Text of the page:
Iara Lee’s amazing documentary Cultures of Resistance takes us into some of the most troubled, violent and politically charged places in the word and shines a light on the individuals and groups that are using art and grassroots organizations to push against the horrors and injustice that they see on a daily basis. An almost decade-long work, Lee’s journey that resulted in the film began in 2003; CoR travels from Brazil to Burma, Liberia to Palestine, in search of love and art in the most turbulent of environments. The film opens with shots of International Peace Day, September 21; around the world, citizens of Sierra Leone, France, Afghanistan, Greece, Argentina and the US are shown staging peaceful demonstrations against war. From there, each subsequent chapter documents specific societal low-points that are being met with, for the most part, peaceful and artistic expressions of resistance.
Unfortunately, but understandably, the areas of the film’s focus are where civil rights abuses are most prevalent. Stories from Africa, the Middle East and South America make up the bulk of the footage. The opening salvo starts with an organized debate by a (boo, hiss) mining company in Brazil attempting to explain how damming a river, obviously a main source of livelihood for the indigenous people, will be good for all. It soon descends into bedlam as machete-wielding locals storm the podium attacking a dam representative; it’s the one violent protest in the film.
The documentary unfolds in chapters that outline respective atrocities and attempts at solutions in Liberia, Rwanda, Brazil (again), Palestine, Iran, Columbia, Syria and others. Unfortunately ,in most instances the noble efforts of the well-meaning, those offering artistic interpretations and hoping for a dialogue against the violence, fail to make a dent in the often politically motivated carnage. Against the corporate goliaths, David doesn’t look like he stands much of a chance.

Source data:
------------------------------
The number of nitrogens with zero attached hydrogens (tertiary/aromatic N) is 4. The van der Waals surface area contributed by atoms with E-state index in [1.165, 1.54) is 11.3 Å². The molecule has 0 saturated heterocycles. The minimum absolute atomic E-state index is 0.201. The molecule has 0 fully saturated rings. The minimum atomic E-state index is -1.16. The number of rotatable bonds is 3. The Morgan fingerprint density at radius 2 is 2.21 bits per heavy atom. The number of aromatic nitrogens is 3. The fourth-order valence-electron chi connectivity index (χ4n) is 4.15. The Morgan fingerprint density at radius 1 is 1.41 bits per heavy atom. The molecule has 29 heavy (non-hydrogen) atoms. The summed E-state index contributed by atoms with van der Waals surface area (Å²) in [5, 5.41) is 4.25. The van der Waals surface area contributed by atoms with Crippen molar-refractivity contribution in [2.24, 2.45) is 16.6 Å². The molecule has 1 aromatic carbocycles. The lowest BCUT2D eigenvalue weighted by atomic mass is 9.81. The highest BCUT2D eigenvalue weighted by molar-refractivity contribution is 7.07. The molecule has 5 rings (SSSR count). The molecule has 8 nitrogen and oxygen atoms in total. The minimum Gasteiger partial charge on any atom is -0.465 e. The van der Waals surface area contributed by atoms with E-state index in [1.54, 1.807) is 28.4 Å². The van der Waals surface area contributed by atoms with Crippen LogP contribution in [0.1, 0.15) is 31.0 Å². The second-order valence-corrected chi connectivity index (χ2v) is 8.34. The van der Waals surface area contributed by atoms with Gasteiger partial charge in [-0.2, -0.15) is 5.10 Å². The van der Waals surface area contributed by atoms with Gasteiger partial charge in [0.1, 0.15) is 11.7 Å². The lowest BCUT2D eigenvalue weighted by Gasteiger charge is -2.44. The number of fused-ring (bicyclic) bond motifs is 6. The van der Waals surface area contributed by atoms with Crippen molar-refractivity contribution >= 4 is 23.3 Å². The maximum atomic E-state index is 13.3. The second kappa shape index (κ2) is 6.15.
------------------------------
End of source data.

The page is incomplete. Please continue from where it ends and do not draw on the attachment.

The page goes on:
Nigerian musician/dissident Fela Kuti (via archival footage) and his son rile against the discrepancy between the profits being taken out of the ground and the disease-laden water the local inhabitants have to drink. Savage gun-wielding militants represent the perhaps more practical violent segment of the resistance, arguing that the oil companies only respond when they feel threatened. In the Congo resistance to the brutality of continuous rape that women of that country have been suffering through for years has yet to materialize, welcomed, selfless medical help is the only balm offered.
Each region has its own distinct issues, which can be divided into the violent and the political, sometimes simultaneously. The violent incidents are of course the most galvanizing—scenes of actual murders in Brazil are horrific. We see a group of police stomp a suspect to the ground, a heavy boot holding the man’s head against the pavement, and then drag him behind a van where he is summarily executed. In another scene, a revolver-toting policeman confronts two men on a motorcycle and after a short scuffle shoots both of them multiple times. In Liberia, former child soldiers recount episodes of cutting open pregnant women to see what sex the fetus is. In one voice over, a boy describes “killing all the people.” Attempts to deal with these apocalisms come in the form of healing rather than direct confrontation. Education and therapy, both mental and physical, offer band-aids and come across as passive solutions rather than resistance. A cartoonist documenting mass murder may open people’s eyes to tragedy but can hardly hope to lessen it.
The political end of the spectrum includes the seemingly neverending struggle for claims to the dusty lands of the Middle East and government oppression in closed societies. Irani soldiers get together on a surprisingly strong hip-hop track in a rap video straight out of Compton, while a more highbrow acoustic performance laments the insidious gassing of 15,000 citizens in Halabja. In Syria, a calligrapher produces beautiful texts of freedom-forward slogans.
Frustration and exasperation are continuous topics throughout the film, and the many forms of resistance shown are born from those emotions. Rock-throwing Palestinians bemoan the systemized destruction of their villages as Israel has taken over. The rappers, animators and photographers who document the frustrations do so with passion and talent, but actual resistance this is not; perhaps the rock throwers had the right idea. Likewise, a poetry festival in Colombia, while inspiring, will have little effect on the atrocious murder rate there, where approximately one person is killed every 10 minutes. The film ends on a positive note with a review of the protests of February 2003.
The tens of millions of people in up to 60 countries who admirably took to the streets to denounce the impending war on Iraq comprised the largest anti-war rally in history. Unfortunately, as with the examples of passive resistance shown throughout, the war proceeded as scheduled, and one can only wonder if forms of resistance to gross societal injustices might need to be a little less cultured.
– Adam Pollock